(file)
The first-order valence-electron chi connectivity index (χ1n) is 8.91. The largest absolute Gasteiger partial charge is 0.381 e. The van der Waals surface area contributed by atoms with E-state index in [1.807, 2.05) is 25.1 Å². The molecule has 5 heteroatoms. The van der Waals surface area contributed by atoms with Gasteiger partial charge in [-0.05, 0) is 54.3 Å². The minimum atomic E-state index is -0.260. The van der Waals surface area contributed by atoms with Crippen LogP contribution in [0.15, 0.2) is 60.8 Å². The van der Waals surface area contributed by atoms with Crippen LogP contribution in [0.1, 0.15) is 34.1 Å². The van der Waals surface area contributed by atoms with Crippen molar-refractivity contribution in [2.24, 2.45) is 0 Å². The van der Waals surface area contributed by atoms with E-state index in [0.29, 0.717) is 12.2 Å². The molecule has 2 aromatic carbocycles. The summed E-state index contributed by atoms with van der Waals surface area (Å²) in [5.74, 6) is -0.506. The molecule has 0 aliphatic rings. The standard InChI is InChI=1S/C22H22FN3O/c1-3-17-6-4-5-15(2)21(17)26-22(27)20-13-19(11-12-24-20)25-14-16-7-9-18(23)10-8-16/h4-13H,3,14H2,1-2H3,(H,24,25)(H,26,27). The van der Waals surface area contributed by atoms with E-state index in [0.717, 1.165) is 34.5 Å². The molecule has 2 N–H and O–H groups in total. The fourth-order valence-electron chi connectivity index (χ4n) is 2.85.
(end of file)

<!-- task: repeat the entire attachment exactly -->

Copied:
The first-order valence-electron chi connectivity index (χ1n) is 8.91. The largest absolute Gasteiger partial charge is 0.381 e. The van der Waals surface area contributed by atoms with E-state index in [1.807, 2.05) is 25.1 Å². The molecule has 5 heteroatoms. The van der Waals surface area contributed by atoms with Gasteiger partial charge in [-0.05, 0) is 54.3 Å². The minimum atomic E-state index is -0.260. The van der Waals surface area contributed by atoms with Crippen LogP contribution in [0.15, 0.2) is 60.8 Å². The van der Waals surface area contributed by atoms with Crippen LogP contribution in [0.1, 0.15) is 34.1 Å². The van der Waals surface area contributed by atoms with Crippen molar-refractivity contribution in [2.24, 2.45) is 0 Å². The van der Waals surface area contributed by atoms with E-state index in [0.29, 0.717) is 12.2 Å². The molecule has 2 aromatic carbocycles. The summed E-state index contributed by atoms with van der Waals surface area (Å²) in [5.74, 6) is -0.506. The molecule has 0 aliphatic rings. The standard InChI is InChI=1S/C22H22FN3O/c1-3-17-6-4-5-15(2)21(17)26-22(27)20-13-19(11-12-24-20)25-14-16-7-9-18(23)10-8-16/h4-13H,3,14H2,1-2H3,(H,24,25)(H,26,27). The van der Waals surface area contributed by atoms with E-state index in [0.717, 1.165) is 34.5 Å². The molecule has 2 N–H and O–H groups in total. The fourth-order valence-electron chi connectivity index (χ4n) is 2.85.